Bruce Springsteen’s debut album, Greetings From Asbury Park, N.J., was released, but sold just 25,000 copies in its first year (1973)
The Wiz opened at the Majestic Theatre in New York City—the musical adaption of The Wizard of Oz by Charlie Smalls that ran for 1,672 performances and won the Tony Award for Best Musical (1975)
A 15-year-old Mumbai, Indian schoolboy, Pranav Dhanawade, became the first batsman to ever score more than 1000 runs (1009) in a cricket single innings in an officially recognized match (2016)

81 years ago today, Hayao Miyazaki, one of the most beloved Japanese filmmakers was born in Tokyo. in 1985, Miyazaki co-founded Studio Ghibli, an animated movie juggernaut that would produce films which enjoyed success on both sides of the Pacific such as Castle in the Sky, My Neighbor Totoro, Kiki’s Delivery, and The Wind Rises. In 2012 he was honored by the Japanese government as a “Person of Cultural Merit.”

Hayao Miyazaki for his 2012 Person of Cultural Merit Award, by 大臣官房人事課, CC license 4.0.

His flagship production, Princess Mononoke, was the first-ever animated film to win Japan’s Academy Prize for Picture of the Year, and briefly became the highest-grossing film in Japan. The subsequently-released Spirited Away, won Best Animated Feature at the 75th Academy Awards making it the first, and to date only hand-drawn and non-English-language animated film to win the award. LEARN more… (1941)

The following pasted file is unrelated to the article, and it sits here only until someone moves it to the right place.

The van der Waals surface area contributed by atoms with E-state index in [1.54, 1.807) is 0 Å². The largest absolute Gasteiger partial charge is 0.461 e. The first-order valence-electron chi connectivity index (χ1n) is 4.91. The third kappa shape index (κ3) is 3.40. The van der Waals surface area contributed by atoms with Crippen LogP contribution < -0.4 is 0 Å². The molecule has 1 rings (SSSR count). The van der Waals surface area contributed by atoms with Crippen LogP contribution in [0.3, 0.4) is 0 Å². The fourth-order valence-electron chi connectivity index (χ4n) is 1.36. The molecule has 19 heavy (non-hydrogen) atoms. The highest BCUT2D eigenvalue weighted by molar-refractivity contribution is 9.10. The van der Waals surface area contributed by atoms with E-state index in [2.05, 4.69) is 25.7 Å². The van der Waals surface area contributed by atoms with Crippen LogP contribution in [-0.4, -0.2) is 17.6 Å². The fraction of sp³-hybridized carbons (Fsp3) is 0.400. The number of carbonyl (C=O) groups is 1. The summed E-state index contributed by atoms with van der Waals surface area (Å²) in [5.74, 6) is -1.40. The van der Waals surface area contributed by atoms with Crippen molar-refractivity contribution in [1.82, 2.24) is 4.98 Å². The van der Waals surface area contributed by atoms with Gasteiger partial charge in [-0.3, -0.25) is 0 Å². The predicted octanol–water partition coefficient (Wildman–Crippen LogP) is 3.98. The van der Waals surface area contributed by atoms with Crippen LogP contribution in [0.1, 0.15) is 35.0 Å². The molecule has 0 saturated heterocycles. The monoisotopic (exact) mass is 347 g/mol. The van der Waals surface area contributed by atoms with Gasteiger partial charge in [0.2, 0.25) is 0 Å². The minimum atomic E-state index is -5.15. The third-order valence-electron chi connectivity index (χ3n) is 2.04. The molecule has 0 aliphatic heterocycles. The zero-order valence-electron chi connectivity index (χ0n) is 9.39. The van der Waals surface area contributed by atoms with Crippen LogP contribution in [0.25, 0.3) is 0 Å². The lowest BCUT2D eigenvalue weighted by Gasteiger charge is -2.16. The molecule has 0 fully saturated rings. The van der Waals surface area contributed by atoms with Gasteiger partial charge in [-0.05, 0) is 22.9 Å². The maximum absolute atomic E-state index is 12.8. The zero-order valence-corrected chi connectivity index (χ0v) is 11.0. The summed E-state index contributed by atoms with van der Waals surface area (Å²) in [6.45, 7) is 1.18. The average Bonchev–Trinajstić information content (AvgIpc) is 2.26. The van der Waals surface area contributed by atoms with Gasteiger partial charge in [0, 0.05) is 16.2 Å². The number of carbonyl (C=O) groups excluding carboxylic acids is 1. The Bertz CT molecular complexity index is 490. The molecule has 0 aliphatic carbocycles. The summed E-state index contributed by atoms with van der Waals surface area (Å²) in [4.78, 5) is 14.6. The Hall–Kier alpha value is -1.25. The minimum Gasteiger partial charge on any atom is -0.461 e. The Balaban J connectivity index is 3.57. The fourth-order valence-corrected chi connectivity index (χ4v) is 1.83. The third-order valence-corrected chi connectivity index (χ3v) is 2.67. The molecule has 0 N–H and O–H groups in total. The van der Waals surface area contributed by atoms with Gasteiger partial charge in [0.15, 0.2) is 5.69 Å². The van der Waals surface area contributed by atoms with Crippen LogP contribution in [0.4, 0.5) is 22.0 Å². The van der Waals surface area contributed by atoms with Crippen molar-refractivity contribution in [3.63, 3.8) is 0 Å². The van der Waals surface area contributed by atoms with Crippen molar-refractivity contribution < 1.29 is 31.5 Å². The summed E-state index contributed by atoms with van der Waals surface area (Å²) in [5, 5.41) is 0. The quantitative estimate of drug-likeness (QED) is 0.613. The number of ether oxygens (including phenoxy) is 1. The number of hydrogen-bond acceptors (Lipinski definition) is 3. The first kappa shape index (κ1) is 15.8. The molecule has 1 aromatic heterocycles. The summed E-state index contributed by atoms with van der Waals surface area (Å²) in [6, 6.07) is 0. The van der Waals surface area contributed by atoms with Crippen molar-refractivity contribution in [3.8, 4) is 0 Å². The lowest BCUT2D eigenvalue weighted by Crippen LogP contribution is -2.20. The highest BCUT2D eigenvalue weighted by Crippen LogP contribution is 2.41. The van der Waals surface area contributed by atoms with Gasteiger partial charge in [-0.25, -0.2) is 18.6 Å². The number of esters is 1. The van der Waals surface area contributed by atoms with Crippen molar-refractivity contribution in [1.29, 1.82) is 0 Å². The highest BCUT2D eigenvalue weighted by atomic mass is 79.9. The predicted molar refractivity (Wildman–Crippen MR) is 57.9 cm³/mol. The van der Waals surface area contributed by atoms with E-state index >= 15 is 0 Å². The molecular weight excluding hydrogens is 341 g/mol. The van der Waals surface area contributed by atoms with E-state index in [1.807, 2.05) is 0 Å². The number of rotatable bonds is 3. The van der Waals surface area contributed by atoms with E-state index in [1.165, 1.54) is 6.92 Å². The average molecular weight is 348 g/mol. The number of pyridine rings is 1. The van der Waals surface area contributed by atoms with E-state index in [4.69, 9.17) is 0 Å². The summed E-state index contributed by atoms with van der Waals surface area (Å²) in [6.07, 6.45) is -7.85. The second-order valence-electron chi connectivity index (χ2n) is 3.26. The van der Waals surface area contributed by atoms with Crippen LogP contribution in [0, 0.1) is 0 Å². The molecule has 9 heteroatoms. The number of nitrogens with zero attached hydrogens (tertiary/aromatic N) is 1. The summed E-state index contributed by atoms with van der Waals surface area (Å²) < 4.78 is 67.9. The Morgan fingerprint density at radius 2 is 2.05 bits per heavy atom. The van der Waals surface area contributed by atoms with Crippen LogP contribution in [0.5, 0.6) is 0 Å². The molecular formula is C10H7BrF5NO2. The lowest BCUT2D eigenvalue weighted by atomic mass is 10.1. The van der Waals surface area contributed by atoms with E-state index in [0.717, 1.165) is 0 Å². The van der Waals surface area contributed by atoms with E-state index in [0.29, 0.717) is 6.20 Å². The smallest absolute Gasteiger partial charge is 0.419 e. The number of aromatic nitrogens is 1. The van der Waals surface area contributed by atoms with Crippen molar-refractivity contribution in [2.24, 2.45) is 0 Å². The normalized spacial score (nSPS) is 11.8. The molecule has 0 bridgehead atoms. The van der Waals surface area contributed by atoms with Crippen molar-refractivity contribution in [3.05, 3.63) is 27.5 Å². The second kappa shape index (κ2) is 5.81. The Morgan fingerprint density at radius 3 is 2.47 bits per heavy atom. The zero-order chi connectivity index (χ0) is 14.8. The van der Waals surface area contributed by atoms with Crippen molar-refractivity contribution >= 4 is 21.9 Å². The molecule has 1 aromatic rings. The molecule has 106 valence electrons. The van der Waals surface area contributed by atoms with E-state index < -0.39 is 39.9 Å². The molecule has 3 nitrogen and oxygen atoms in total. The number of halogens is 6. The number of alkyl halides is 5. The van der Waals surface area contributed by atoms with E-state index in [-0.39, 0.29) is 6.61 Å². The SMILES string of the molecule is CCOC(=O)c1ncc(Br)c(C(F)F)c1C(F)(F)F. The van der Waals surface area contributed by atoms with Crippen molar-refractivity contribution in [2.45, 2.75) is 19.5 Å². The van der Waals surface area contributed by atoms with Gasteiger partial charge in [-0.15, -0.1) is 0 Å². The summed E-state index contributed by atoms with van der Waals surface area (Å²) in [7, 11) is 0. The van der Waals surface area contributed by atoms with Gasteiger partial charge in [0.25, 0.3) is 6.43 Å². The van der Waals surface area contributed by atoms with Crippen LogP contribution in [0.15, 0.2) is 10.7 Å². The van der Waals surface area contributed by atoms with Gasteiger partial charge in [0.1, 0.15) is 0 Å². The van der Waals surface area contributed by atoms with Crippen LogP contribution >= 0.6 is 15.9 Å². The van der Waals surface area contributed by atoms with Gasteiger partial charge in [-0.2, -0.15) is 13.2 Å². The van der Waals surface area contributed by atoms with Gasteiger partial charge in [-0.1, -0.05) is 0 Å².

Spirited Away, and his next film Howl’s Moving Castle remain two of the highest-grossing films ever in Japan, with the latter receiving an Academy Award Nomination, and the former generating $400 million worldwide.

A notable pacifist and critic of Japanese and American militarism, he refused to attend and to collect his honor at the 75th Academy Awards in 2003 in protest of the Iraq War, which shortly after was revealed to have been based on a deliberate lie. He is also an avid environmentalist, and his films try to capture the beauty and fragility of nature.